Domaine Christophe et fils
Sebastien Christophe is our budding superstar from Chablis. We love his wines, but we also love him, the ultimate underdog. While known for its stolid rigidity, France’s wine culture still allows for a lot of mobility. That’s how a young kid gifted just a couple of acres of average vineyard land in Chablis could rise up seemingly out of nowhere to make brilliant wine from the three most heralded Premier Crus in the region. That happened because he was also gifted with a good bit of moxie and a cranking worth ethic, which will you get far anywhere.What makes Sebastien’s wines so great? Well, as is the case in Chablis, it’s not the winemaking, which is pretty standard for the region, as the goal here is never to showcase cellar prowess, but rather the nature of the vineyard. Sebastien vinifies and ages wine overwhelmingly in stainless steel, as is the general practice of the region. Less than 10% of the wines see elevage in neutral oak barrels, providing a little textural and structural contrast to the bristly energy of stainless steel.Read More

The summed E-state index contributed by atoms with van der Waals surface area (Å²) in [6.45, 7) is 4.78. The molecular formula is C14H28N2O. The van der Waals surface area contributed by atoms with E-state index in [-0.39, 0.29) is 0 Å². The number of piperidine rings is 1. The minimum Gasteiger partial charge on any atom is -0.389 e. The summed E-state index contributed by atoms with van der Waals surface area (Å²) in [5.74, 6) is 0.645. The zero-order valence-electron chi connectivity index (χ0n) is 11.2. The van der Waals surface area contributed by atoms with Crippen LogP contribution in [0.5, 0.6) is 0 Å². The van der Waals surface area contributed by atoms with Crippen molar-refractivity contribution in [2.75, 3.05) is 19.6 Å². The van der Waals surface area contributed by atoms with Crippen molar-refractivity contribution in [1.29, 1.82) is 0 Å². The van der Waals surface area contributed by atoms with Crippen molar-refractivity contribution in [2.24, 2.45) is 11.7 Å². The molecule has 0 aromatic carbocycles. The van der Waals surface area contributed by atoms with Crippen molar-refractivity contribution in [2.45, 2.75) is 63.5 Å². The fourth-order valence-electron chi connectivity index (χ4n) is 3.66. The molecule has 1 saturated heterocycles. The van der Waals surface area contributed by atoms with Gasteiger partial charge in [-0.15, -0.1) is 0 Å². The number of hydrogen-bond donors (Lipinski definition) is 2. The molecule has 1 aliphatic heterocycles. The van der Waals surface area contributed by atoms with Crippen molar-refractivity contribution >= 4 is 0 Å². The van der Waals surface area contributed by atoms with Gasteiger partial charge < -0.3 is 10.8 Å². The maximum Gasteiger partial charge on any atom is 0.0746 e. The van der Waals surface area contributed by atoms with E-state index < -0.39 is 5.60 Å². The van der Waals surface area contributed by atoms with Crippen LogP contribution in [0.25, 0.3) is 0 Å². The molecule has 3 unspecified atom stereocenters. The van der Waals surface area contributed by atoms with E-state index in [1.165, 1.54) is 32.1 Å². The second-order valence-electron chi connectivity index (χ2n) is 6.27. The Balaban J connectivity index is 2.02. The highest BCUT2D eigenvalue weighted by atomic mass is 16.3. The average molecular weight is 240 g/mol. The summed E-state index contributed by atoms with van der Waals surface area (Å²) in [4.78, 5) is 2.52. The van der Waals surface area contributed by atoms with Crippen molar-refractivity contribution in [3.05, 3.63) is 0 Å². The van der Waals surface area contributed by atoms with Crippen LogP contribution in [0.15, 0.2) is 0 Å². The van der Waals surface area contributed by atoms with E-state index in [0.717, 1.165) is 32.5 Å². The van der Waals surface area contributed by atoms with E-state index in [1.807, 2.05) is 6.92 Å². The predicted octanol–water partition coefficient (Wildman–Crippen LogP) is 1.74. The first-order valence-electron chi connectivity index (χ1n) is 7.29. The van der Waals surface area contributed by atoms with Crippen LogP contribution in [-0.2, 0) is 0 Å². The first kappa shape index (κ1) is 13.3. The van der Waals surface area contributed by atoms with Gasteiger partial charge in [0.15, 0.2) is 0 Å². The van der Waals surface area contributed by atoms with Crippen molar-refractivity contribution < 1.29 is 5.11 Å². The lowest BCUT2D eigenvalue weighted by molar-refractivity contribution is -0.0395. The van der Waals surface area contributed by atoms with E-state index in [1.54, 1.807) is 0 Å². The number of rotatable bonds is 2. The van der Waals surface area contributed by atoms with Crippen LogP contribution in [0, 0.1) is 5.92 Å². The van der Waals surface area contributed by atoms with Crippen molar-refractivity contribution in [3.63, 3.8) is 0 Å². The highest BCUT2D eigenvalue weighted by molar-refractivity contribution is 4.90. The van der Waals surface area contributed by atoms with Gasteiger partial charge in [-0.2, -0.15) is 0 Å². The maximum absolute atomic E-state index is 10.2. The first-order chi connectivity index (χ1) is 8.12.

Lay Of The Land
Chablis can be a wine that expresses its terroir more clearly than any other region in the world. The winemaking choices certainly influence the impression of the wine but they never really lose that unmistakable Chablisienne character imprinted by its special limestone soils, the Chardonnay grape and tense acidity that is encouraged by a cool continental climate. This wine growing region, once part of the Champagne province, is on the outer limits of still wine production. If mineral, high-acid and aromatic wine is your thing, Chablis is tough to beat.
Chablis’ soils are a combination of specific limestone formations known as Kimmeridgian and Portlandian with various mixtures of clay. This soil and its rocks result from millions of years of sedimentation of ancient, tiny oyster shells, and provide Chablis with its unique personality. One of the most northern appellations in all of Europe, Chablis is made exclusively from Chardonnay in a place so cool that it’s almost impossible to make good red wine. (There are exceptions to this in neighboring regions like Irancy and Epineuil where they grow Pinot Noir for red wine.)Read More